Researchers seek 400 treatment-naïve colon participants to measure non-invasive blood test
Published on March 12, 2014 at 4:01 AM
Investigators with Baylor Research Institute, a research arm of Baylor Scott & White Health, have opened participation for a new clinical trial that could determine whether a certain blood test can detect colon cancer before it even develops. Early results of the test, which screens for cancer-related microRNA in a person's blood, appeared positive, as published in the Journal of the National Cancer Institute. On the heels of those promising findings, researchers are now seeking 400 healthy and treatment-naïve colon or rectal cancer diagnosed participants to measure this non-invasive blood test.
Led by principal investigator Richard Boland, MD, of Baylor University Medical Center's Division of Gastroenterology, the research explores whether the blood test (which detects the cancer-related biomarker serum miR-21), performed in tandem with regular colonoscopies, can identify patients at high risk for colorectal cancer.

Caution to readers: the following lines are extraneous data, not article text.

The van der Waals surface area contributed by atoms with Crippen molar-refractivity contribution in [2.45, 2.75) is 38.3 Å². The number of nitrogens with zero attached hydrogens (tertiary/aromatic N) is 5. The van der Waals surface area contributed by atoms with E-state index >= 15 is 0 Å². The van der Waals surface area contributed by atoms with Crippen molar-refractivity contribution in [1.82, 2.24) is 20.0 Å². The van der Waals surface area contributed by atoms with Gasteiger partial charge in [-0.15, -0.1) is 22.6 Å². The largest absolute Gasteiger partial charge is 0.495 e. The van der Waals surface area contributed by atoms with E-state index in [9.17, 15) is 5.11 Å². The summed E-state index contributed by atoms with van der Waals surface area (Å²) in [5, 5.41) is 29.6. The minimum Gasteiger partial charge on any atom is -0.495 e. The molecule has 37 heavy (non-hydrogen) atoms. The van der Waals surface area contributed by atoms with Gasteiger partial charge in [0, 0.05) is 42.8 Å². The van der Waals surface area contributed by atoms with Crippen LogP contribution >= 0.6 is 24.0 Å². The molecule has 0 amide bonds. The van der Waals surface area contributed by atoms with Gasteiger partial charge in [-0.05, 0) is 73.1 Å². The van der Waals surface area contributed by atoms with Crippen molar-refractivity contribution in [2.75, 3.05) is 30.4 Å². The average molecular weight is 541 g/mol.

Currently, colorectal cancer is the third-leading cause of cancer-related deaths in the United States, according to the American Cancer Society. Among those patients diagnosed with colorectal cancers, half are diagnosed at advanced stages. Fewer than 50 percent of Americans undergo screening for colorectal cancer, typically through a standard colonoscopy procedure.
"Our aim is to improve those sobering statistics and to make available more convenient screening options," Dr. Boland said. "We're encouraged by the initial results and are optimistic that measuring levels of miR-21 in the blood can help identify not only cancer tumors, but also cancer risks."
To proceed with the research, investigators have asked for 200 healthy volunteers (who are due for a colonoscopy) and 200 patients diagnosed with colon or rectal cancer who have not undergone chemotherapy or radiation. Upon enrollment in the study, the research coordinator will collect a blood sample prior to the colonoscopy procedure for all participants.
Baylor Research Institute